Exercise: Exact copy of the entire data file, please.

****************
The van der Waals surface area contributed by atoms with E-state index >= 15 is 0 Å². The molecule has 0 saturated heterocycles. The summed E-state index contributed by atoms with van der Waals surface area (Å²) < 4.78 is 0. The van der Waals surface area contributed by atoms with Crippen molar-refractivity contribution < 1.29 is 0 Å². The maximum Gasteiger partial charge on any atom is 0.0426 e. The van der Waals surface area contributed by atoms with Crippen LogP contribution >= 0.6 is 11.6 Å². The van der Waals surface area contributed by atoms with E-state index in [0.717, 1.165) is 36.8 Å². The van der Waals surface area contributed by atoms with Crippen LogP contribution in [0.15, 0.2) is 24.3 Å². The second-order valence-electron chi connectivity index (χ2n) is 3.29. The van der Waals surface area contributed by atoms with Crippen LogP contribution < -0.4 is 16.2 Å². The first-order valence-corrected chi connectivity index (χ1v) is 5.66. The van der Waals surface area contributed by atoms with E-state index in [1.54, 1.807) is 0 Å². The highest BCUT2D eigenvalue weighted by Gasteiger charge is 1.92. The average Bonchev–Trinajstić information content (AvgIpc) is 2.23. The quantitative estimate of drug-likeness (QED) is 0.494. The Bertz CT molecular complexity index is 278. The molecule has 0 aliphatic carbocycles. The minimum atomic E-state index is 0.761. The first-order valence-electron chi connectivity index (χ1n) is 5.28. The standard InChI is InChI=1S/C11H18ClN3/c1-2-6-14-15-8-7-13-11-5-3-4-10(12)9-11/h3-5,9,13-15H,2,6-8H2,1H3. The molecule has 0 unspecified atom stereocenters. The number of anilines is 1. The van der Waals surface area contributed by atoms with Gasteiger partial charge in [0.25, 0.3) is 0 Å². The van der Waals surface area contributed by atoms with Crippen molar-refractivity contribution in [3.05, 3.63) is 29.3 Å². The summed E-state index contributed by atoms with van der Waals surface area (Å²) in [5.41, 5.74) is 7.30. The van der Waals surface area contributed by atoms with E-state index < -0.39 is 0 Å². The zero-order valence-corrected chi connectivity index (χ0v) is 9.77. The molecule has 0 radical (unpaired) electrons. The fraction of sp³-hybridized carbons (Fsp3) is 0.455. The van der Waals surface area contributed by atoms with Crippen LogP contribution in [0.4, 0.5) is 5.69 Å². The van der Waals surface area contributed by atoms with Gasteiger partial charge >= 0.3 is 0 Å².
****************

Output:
The van der Waals surface area contributed by atoms with E-state index >= 15 is 0 Å². The molecule has 0 saturated heterocycles. The summed E-state index contributed by atoms with van der Waals surface area (Å²) < 4.78 is 0. The van der Waals surface area contributed by atoms with Crippen molar-refractivity contribution < 1.29 is 0 Å². The maximum Gasteiger partial charge on any atom is 0.0426 e. The van der Waals surface area contributed by atoms with Crippen LogP contribution >= 0.6 is 11.6 Å². The van der Waals surface area contributed by atoms with E-state index in [0.717, 1.165) is 36.8 Å². The van der Waals surface area contributed by atoms with Crippen LogP contribution in [0.15, 0.2) is 24.3 Å². The second-order valence-electron chi connectivity index (χ2n) is 3.29. The van der Waals surface area contributed by atoms with Crippen LogP contribution < -0.4 is 16.2 Å². The first-order valence-corrected chi connectivity index (χ1v) is 5.66. The van der Waals surface area contributed by atoms with E-state index in [1.54, 1.807) is 0 Å². The highest BCUT2D eigenvalue weighted by Gasteiger charge is 1.92. The average Bonchev–Trinajstić information content (AvgIpc) is 2.23. The quantitative estimate of drug-likeness (QED) is 0.494. The Bertz CT molecular complexity index is 278. The molecule has 0 aliphatic carbocycles. The minimum atomic E-state index is 0.761. The first-order valence-electron chi connectivity index (χ1n) is 5.28. The standard InChI is InChI=1S/C11H18ClN3/c1-2-6-14-15-8-7-13-11-5-3-4-10(12)9-11/h3-5,9,13-15H,2,6-8H2,1H3. The molecule has 0 unspecified atom stereocenters. The number of anilines is 1. The van der Waals surface area contributed by atoms with Gasteiger partial charge in [0.25, 0.3) is 0 Å². The van der Waals surface area contributed by atoms with Crippen molar-refractivity contribution in [3.05, 3.63) is 29.3 Å². The summed E-state index contributed by atoms with van der Waals surface area (Å²) in [5.41, 5.74) is 7.30. The van der Waals surface area contributed by atoms with E-state index < -0.39 is 0 Å². The zero-order valence-corrected chi connectivity index (χ0v) is 9.77. The molecule has 0 radical (unpaired) electrons. The fraction of sp³-hybridized carbons (Fsp3) is 0.455. The van der Waals surface area contributed by atoms with Crippen LogP contribution in [0.4, 0.5) is 5.69 Å². The van der Waals surface area contributed by atoms with Gasteiger partial charge >= 0.3 is 0 Å².